Veiled: A Space Between
Sculpture by Aaron Tennessee Benson
Jan. 21 through March 9
Hours: 9 a.m. - 5 p.m. Mon. - Fri.; 1 - 3 p.m. Sun
Admission: $5 Adults; $3 Children and free on Sundays
Aaron Tennessee Benson opens the Tennessee Valley Museum of Art’s 2018 calendar on January 21 with an exhibition, “Veiled: A Space Between.” It will run through March 9 at the museum, located at 511 N. Water St., Tuscumbia. The museum is open 9 a.m. to 5 p.m. Monday through Friday and 1-3 p.m. on Sundays. Admission is $5 for adults, $3 for students and free on Sundays.
Benson’s exhibition focuses on the ideas of time and eternity, questions that Benson as a Christian grapples with. The works illustrate the difficulty people have believing what they cannot see and challenges viewers to think beyond the obvious.
“My work stems a lot from understanding the eternal,” he said. “Being a Christian, I wrestle with understanding eternity and staking my entire life on this belief based on my faith. I don’t have all the answers and don’t believe I’ll ever have all the answers. I create work that deals with the struggles I have with my faith. Struggles in a good sense: developing my faith as my own and not my parents’ faith or my friends’ faith and trying to understand the idea of eternity.”
Benson said that while his work is spiritual in its conception, it’s not in-your-face or trying to make a specific statement. There’s no hidden agenda, he said.
“If any deeper conversation comes about, it’s through one-on-one discussion, through someone asking more questions,” Benson said. “This work is an overview of my faith and what it entails to wrestle with a faith, whether you’re young or old. It’s a journey and part of this journey is working through this idea of eternity and the belief in it and trying to understand that belief from the lenses of humanity.”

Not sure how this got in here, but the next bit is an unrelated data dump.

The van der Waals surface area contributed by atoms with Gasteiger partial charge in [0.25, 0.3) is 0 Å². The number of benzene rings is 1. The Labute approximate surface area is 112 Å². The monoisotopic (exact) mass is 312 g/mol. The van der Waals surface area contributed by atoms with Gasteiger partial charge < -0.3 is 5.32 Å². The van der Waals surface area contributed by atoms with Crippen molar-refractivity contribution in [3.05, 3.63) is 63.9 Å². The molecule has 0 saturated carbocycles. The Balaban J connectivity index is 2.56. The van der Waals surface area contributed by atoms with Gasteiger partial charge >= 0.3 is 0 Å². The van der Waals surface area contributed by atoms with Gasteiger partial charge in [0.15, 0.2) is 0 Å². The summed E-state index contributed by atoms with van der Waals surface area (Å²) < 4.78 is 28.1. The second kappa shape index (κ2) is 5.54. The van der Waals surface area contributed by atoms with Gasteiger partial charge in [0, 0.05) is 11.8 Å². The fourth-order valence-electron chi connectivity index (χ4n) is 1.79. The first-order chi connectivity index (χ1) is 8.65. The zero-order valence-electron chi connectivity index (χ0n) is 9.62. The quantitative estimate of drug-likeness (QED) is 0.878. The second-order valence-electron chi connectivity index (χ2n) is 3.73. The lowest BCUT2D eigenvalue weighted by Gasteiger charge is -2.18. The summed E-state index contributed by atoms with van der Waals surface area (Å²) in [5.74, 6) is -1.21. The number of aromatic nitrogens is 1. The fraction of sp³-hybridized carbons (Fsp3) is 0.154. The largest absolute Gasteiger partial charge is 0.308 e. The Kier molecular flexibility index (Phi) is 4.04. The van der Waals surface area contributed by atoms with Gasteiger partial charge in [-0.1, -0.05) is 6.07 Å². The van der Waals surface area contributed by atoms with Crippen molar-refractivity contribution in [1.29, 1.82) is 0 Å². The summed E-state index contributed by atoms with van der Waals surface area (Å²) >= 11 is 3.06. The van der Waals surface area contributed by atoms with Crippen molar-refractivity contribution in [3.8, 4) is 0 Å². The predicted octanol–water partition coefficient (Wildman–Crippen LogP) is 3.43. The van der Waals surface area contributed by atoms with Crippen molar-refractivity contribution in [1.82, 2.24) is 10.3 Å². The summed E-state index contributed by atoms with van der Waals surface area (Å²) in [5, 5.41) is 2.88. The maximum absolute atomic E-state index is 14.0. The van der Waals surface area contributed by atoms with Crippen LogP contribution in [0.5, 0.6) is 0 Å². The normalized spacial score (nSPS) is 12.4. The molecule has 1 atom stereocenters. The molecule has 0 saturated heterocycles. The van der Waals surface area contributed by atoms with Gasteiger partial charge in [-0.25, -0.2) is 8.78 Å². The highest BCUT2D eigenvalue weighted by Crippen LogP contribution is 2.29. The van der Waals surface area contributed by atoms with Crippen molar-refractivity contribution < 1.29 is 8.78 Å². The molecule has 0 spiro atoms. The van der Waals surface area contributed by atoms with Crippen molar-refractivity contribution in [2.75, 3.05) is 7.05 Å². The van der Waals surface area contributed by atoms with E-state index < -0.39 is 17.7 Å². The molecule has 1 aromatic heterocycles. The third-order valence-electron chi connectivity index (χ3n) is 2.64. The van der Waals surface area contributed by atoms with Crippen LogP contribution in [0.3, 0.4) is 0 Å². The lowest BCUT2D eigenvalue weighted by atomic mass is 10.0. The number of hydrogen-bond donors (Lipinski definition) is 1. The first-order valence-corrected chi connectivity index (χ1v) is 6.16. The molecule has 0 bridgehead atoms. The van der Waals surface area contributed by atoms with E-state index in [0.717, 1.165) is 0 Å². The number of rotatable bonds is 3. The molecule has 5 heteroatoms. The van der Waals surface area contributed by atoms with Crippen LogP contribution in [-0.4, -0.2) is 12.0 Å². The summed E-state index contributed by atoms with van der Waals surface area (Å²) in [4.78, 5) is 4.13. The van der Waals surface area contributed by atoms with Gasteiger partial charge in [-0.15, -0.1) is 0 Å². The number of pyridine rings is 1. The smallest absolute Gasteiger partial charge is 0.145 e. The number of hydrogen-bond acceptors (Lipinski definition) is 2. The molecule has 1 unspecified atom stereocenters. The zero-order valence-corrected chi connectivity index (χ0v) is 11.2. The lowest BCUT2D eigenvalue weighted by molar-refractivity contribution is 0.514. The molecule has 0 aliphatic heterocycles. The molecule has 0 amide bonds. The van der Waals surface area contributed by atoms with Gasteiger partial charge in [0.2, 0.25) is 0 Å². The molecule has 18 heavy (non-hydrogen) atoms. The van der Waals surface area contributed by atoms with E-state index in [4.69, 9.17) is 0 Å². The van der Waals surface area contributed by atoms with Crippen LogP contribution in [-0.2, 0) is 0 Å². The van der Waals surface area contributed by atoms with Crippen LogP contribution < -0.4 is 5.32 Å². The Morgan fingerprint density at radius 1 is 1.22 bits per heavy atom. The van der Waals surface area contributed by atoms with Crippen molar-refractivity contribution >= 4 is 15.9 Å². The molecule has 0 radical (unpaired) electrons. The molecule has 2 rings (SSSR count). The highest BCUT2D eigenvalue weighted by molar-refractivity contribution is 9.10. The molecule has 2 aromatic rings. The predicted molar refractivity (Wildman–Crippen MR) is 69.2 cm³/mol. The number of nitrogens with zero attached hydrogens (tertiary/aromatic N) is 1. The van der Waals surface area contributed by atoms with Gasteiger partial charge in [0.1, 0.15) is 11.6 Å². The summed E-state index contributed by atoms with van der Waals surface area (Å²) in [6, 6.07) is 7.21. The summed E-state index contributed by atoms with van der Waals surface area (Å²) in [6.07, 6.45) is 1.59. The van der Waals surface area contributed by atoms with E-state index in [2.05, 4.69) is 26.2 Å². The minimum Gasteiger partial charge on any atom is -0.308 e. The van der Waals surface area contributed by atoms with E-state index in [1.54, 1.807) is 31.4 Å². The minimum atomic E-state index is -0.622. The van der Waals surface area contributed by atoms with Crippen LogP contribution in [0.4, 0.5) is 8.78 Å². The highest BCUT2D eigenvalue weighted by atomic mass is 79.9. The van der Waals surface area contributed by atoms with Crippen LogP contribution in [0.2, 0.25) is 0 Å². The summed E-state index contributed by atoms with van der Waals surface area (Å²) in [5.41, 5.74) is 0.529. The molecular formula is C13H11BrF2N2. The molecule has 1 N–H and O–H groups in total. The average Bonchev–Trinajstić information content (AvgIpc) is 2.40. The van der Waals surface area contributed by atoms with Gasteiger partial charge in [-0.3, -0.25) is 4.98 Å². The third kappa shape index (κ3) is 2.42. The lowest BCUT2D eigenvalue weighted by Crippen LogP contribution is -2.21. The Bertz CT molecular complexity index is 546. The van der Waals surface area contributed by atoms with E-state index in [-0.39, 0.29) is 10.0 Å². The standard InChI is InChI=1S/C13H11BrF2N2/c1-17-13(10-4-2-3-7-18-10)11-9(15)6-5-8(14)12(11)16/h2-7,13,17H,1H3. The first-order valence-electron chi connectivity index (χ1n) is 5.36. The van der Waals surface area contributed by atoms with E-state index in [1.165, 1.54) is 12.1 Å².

In graduate school and shortly afterwards, Benson said he worked on projects that had to do with time, a topic that relates to his current work regarding eternity.
“Eternity is the absence of time, the fact that I understand that (pauses for a second) that’s a second, that’s the cliff, the edge,” he said. “There’s a time element in my work that’s process oriented, but I’m also conceptually thinking about time.”
Benson is an assistant professor of art at the University of North Alabama where he teaches ceramics, sculpture and 3D design. He earned his MFA from New York State College of Ceramics at Alfred University after obtaining his BFA in 2009 from The University of Tennessee.
“I grew up in the studio with my dad,” Benson said. “I fell in love with clay because I was around it and studied ceramics both in undergrad and in graduate school. Most of my technical background is in ceramics and hand building.”
Benson will present a slide lecture at the opening reception. He will also conduct a workshop that will include demonstrations of clay techniques including wheel throwing, slab building and alternative processes. Dates for the workshops will be announced.
This program has been made possible by grants from the Alabama State Council on the Arts and the National Endowment for the Arts.